Rent strike begins at Lexington Terrace

February 09, 1993|By Melody Simmons | Melody Simmons,Staff Writer

Fed up with unsafe and unhealthy living conditions, 67 residents of Lexington Terrace placed their February rents in escrow accounts yesterday, holding back $6,800 from their landlord -- the Housing Authority of Baltimore City.

About 370 Lexington Terrace residents, who pay rents that range from $36 to $500 a month, did not participate in the strike.

By their action, the strikers hope to prod management to make long-needed repairs or relocate them from the complex's five high-rises into generally safer low-rise public housing units, said Marla Hollandsworth, a University of Baltimore law professor who directs a group of UB law students who are representing the tenants.

Valerie Talley, a 32-year-old single mother of three, said she placed her $204 monthly rent in escrow because her plumbing constantly leaks, her kitchen ceiling has collapsed and the plaster on her living room wall is chipping.

"It's not sanitary here, for me or my children," said Ms. Talley, who lives in a third-floor apartment in the high-rise at 701 W. Mulberry St. "I've put in several work orders for the walls. I figured that if I didn't pay rent, they'd come and fix my walls."

Ms. Talley also complained that the elevators in the high-rises often break down. Her 2-year-old son is brain damaged and uses a wheelchair. When the elevators don't work, "I have to somehow take him down the steps to wait for the bus so he can go to school," she said.

Momentum for a rent strike began Jan. 21 when 100 residents met with City Council President Mary Pat Clarke at Lexington Terrace Elementary School to complain about blighted conditions in the complex. They told how their pleas for repairs have been ignored by the Housing Authority.

Their complaints drew visits from Mayor Kurt L. Schmoke, an overnight stay from Mrs. Clarke and a surprise visit last week from Henry G. Cisneros, the new U.S. secretary of housing and urban development, while he was on a trip to Baltimore.

The strike will be the subject of a hearing on Feb. 25 in city rent court, said Ms. Hollandsworth.

The law students working with Ms. Hollandsworth plan to subpoena work orders for repairs from management at Lexington Terrace and determine whether city housing inspectors have made inspections at the high-rises since 1990, Ms. Hollandsworth said.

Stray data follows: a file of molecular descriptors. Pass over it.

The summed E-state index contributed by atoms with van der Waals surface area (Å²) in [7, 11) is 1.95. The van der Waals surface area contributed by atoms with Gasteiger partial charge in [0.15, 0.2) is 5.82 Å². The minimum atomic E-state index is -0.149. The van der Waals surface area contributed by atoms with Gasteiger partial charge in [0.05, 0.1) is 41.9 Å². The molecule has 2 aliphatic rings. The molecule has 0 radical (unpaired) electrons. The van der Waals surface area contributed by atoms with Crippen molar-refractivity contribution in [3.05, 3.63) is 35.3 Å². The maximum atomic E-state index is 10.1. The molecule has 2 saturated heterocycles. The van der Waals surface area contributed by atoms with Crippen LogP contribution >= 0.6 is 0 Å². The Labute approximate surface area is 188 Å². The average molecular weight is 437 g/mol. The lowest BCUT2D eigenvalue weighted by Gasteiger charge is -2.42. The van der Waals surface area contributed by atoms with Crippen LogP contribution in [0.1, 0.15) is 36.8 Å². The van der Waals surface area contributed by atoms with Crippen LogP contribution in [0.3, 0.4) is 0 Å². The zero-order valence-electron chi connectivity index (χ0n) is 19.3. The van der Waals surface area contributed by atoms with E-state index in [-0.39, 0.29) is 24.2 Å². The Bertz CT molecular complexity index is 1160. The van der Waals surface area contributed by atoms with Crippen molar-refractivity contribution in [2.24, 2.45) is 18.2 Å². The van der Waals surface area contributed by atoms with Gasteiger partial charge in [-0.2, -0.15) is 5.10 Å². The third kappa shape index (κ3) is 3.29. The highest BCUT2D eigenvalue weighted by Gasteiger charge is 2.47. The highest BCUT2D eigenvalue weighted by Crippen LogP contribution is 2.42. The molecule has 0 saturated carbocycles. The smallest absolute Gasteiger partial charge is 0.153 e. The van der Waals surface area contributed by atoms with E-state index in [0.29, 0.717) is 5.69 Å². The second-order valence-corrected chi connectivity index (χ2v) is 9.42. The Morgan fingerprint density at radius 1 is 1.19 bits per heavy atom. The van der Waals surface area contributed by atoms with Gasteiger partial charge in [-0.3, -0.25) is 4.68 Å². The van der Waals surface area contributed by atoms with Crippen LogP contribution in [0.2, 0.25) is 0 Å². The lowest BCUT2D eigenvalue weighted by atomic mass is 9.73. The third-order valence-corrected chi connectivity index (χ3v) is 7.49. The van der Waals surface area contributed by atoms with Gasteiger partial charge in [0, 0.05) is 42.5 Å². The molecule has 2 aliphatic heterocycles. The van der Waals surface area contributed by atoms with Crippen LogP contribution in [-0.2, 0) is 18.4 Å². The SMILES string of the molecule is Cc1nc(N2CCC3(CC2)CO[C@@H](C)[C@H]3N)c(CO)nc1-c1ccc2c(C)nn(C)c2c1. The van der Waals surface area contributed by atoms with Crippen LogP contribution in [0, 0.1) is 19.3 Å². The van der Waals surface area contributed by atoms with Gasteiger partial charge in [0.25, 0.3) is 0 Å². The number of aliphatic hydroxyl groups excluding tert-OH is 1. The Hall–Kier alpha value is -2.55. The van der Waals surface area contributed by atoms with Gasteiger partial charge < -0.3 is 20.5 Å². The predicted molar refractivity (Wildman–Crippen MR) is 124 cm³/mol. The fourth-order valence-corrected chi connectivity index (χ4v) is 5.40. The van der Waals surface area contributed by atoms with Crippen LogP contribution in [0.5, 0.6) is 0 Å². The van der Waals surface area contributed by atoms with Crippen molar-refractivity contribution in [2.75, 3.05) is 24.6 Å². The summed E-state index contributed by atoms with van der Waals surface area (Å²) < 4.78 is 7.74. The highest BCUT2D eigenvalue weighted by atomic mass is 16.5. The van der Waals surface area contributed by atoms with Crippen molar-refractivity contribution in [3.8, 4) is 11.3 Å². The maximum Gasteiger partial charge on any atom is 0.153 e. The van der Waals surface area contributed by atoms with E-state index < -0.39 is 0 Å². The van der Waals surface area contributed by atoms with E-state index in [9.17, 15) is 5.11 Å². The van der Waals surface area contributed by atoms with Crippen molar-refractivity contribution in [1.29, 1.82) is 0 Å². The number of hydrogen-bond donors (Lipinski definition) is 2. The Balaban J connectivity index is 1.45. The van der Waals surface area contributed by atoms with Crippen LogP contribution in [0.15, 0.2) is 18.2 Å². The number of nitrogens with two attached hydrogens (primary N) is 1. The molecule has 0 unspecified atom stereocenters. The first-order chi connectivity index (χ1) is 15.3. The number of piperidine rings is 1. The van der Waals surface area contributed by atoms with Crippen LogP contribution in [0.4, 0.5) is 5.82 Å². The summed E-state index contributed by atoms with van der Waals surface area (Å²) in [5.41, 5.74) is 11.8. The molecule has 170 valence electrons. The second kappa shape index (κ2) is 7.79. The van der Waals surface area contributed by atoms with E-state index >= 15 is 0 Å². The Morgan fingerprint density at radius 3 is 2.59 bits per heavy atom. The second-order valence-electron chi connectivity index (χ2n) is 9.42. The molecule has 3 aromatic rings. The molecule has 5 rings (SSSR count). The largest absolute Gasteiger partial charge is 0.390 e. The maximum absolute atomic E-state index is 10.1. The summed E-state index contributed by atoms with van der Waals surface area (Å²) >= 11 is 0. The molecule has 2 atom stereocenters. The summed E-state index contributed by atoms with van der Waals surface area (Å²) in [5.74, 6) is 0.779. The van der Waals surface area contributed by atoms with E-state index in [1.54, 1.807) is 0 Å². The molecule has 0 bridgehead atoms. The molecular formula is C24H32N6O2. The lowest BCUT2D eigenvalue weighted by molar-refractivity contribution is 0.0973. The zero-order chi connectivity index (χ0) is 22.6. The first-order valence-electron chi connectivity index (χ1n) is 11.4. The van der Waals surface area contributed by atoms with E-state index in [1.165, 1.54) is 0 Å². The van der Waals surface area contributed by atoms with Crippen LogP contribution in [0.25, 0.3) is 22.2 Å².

Ms. Hollandsworth said she plans to file a motion to merge all 67 escrow petitions into one lawsuit. She added that District Judge Mary Ellen Rinehardt has indicated that one judge will be appointed to hear the cases so they don't get bogged down in rent court.

Gwen Tromley, a private attorney hired by the Housing Authority, refused to comment on the rent strike.

The Lexington Terrace development has a vacancy rate of 25 percent -- a situation that has invited vandalism and crime.

Overall, the city's 18 high-rise buildings have an 18 percent vacancy rate, even though a waiting list for public housing has 26,800 applicants. Many potential tenants are rejecting offers to live in the crime-plagued high-rises because the buildings have an "image problem," Housing Authority officials have said.

The Housing Authority has begun relocating residents from the most blighted Lexington Terrace high-rise at 734 W. Fayette St. to low-rise units. Thirty-six tenants who remain at 734 joined the rent strike, Ms. Hollandsworth said.

Maryland law states that petitions for rent escrow can be filed if the rental units threaten tenants' health, life or safety, or if the landlord has been given notice of the conditions and had up to 30 days to repair them.

"It seems to me that these problems say there hasn't been adequate maintenance to repair these [buildings] in years," Ms. Hollandsworth said. "The places are falling apart."

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